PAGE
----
Solomon Crenshaw Jr.
For the Birmingham Times
Vernon Moland Jr. provides a voice of experience to younger members of the Alabama Agricultural and Mechanical University (AAMU) football team. A graduate student pursuing a Master of Business Administration degree, he lets freshmen and sophomores know they must perform not only on the field but also in the classroom.
“I remind them, ‘One day you’re going to stop playing this sport, and what you do now in college is going to carry on for the rest of your life. You’ve got to be mindful of that,” he said.
Moland, a senior defensive end who is the product of metro Birmingham’s Minor High School, delivers his message most loudly through his actions—particularly, his 3.5 grade-point average. Moland will be honored as AAMU’s academic all-star at the 77th Magic City Classic (MCC) on Saturday, October 27, at Legion Field, where he and his team will face off against rival Alabama State University (ASU). whose academic all-star honoree is junior running back Ezra Gray.
Moland and Gray both acknowledge that life as a college athlete is a balancing act, one in which athletic responsibilities must be counterbalanced with academic duties.
“You’ve just gotta understand how time management works,” Moland said. “You’ve gotta understand what’s more important. Sometimes, when playing college sports, what’s important can get blurred. Am I supposed to be spending more time trying to get better in football, or should I spend more time getting better in the classroom? You have to learn how to balance it.”
That’s a lesson Moland, a 2017 first-team selection to the All-Southwest Athletic Conference (SWAC) team, learned when he played youth football on a field behind Birmingham’s Jackson Elementary School. Like his father before him, his introduction to football came with the West End Panthers.
His dad, Vernon Moland Sr., had a strict no-pass-no-play rule. Simply “passing” classes wasn’t good enough: “In elementary school, if he brought a C home, he couldn’t play,” said Moland Sr. “We instilled that in him, so he would know that academics were going to be first no matter what.
“The coaches and I sat down, and we discussed that,” Moland Sr. added. “That was the bottom line.”
Not everyone in the Moland household agreed.
“His mom, [Sarah Moland, EdD, an AAMU alum and teacher at P.D. Jackson-Olin High School], was kind of upset with me because he brought home a C one time, and I told him he couldn’t play,” Moland Sr. said. “She felt that I was being a little too hardball. My thing was I [also] played football [at AAMU], and I realized that academics are going to take him farther than anything. I think he realized it, too.”
Moland Jr. said, “At first, I didn’t think it was fair. As I grew older, I soon realized that my dad was trying to instill in me to never be satisfied with just good enough.”
Leading On and Off the Field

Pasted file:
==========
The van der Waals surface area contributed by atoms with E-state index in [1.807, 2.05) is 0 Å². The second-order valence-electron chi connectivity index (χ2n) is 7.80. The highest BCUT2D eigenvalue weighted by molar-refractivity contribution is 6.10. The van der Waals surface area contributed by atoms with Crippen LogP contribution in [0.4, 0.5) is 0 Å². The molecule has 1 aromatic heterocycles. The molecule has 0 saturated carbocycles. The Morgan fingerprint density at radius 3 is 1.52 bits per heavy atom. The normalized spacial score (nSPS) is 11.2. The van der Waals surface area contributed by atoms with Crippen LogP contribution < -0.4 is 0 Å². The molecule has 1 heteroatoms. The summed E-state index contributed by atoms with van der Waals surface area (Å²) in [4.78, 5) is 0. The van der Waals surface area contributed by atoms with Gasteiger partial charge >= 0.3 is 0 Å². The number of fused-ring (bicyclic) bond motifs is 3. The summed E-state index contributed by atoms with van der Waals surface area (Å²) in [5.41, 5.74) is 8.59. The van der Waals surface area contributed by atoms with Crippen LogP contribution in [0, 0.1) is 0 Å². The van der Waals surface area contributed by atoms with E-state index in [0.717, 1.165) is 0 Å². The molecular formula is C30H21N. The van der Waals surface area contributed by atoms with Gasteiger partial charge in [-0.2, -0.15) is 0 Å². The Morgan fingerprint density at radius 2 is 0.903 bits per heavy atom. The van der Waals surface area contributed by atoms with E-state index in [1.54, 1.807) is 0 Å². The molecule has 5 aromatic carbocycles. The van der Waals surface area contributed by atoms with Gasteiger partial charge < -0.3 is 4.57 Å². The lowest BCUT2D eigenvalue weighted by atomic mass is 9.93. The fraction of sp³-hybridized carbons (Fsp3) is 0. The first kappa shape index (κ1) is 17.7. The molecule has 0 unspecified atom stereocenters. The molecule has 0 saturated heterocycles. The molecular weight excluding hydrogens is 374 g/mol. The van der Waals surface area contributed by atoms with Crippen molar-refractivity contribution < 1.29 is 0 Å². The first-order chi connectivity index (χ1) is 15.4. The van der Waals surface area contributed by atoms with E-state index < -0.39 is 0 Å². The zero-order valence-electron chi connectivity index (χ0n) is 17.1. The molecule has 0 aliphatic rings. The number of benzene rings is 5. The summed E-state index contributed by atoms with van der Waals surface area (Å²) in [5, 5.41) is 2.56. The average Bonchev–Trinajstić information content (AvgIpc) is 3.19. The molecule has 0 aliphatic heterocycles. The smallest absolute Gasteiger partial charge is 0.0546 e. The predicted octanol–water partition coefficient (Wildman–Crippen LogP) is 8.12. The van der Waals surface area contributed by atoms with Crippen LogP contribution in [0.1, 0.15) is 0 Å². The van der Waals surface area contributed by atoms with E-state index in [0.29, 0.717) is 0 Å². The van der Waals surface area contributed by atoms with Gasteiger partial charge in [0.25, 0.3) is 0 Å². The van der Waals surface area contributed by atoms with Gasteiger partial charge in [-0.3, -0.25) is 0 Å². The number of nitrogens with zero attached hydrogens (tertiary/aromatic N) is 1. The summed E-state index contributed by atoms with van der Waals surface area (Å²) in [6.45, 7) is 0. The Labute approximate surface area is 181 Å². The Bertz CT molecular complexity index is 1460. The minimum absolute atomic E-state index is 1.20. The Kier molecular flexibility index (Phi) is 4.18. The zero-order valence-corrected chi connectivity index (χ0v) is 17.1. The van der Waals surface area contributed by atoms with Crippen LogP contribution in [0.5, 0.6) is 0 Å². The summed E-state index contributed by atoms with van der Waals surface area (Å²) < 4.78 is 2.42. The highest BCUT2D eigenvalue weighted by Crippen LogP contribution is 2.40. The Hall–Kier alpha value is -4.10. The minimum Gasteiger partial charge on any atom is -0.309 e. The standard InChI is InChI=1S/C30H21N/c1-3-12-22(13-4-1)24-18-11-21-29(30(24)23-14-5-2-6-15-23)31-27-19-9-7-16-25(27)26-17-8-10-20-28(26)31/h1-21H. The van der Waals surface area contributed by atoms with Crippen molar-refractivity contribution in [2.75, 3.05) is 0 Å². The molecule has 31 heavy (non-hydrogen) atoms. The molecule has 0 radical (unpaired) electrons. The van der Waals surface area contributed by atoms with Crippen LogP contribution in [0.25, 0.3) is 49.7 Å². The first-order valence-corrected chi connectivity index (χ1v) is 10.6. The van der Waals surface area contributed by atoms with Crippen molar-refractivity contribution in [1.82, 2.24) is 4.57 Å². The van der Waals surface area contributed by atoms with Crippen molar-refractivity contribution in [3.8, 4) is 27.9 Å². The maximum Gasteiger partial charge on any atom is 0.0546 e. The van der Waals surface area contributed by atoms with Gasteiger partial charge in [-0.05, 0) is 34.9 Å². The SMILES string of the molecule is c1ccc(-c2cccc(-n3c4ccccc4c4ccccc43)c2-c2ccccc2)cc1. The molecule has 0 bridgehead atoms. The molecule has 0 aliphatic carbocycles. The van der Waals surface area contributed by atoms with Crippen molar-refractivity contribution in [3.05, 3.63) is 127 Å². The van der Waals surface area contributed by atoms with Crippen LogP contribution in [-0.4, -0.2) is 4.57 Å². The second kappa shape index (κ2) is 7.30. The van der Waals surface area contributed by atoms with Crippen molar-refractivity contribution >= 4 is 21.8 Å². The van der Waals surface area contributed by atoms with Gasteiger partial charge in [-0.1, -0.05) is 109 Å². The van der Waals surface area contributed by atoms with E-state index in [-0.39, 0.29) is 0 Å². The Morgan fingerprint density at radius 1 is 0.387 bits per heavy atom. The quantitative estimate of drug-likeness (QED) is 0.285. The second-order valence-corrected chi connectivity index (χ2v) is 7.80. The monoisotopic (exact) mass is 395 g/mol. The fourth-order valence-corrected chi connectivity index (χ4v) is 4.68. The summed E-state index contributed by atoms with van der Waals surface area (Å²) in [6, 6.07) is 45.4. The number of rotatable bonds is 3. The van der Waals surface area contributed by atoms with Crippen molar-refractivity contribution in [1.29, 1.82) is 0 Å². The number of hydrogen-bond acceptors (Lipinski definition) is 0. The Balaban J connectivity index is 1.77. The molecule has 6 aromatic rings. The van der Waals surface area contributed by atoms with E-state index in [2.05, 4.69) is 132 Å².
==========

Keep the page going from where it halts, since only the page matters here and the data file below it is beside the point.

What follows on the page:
Ron Bligh, Moland Jr.’s position coach at Minor, has wonderful memories of the father and son.
“[Moland Jr.] is just one of those guys who was a leader on and off the field,” said Bligh, now an assistant coach at Center Point High School. “He held everybody to a high standard. Usually, when we had study hall, he was one of the guys we used as a tutor. That’s the kind of guy he was.
“[Moland Sr.] was one of those guys, too. … Heck, on Friday mornings he’d beat the coaches [to practice] a lot of times. He would give out biscuits to the players. [Moland Jr.] is a great kid on and off the field, and a lot of it has to do with way he was raised.”
The younger Moland transferred to Hoover High School for a year and a half before returning to Minor. As a 10th-grader at Hoover, he failed trigonometry, and the disappointment he saw in his parents was nearly unbearable as he attended summer school to make up the class.
“At the time, I never put real effort into academics like I did in football,” Moland Jr. said. “I always got by because I was smart, but I couldn’t do that at Hoover High School. I soon realized that I had to put the same effort into studying to prepare for a test that I put into practicing and preparing for a game.”
Moland Sr. said his son was really motivated when he got all A’s on his 11th-grade report card: “I told him, ‘You’re the first person [in the family] who ever got a 4.0. I know it might not mean anything to you, but I’m prouder of you for that than for any tackle you’ve made.’ We just instilled that part in him, and he grasped it. He saw how important it was, and he stayed on it.”
As a college recruit, Moland Jr. posted his interest in becoming a lawyer. He’s changed his mind and is now focused on taking over the family business and creating other ventures.
“My dad and I own a Greek and collegiate paraphernalia shop,” he said of Spirit Hub on 19th Street in downtown Ensley. “After graduation, I was going to run that. Business is just more of my passion. I like organizing and financial stuff. It just became more my passion as I got more and more involved in that company.
“As a kid, I used to work in his store. That’s how I got exposed to that industry.”
The son didn’t just follow his father in football and business—he also followed him to The Hill, the nickname for the AAMU campus.
“My whole family went to [AAMU],” Moland Jr. said. “My dad played here. My uncle played here. My cousin was on the 2006 championship team. I was already familiar with [the school]. I took my official visit here. Anthony Lanier II, who was with the Redskins, was my host. I just had a good time and fell in love with AAMU.”
The elder Moland loves that his son has maintained his high academic standards.
“I really appreciate his academics. I’m not kidding,” Moland Sr. said of his son. “I’m prouder of those academics than I am about him making All-SWAC last year.”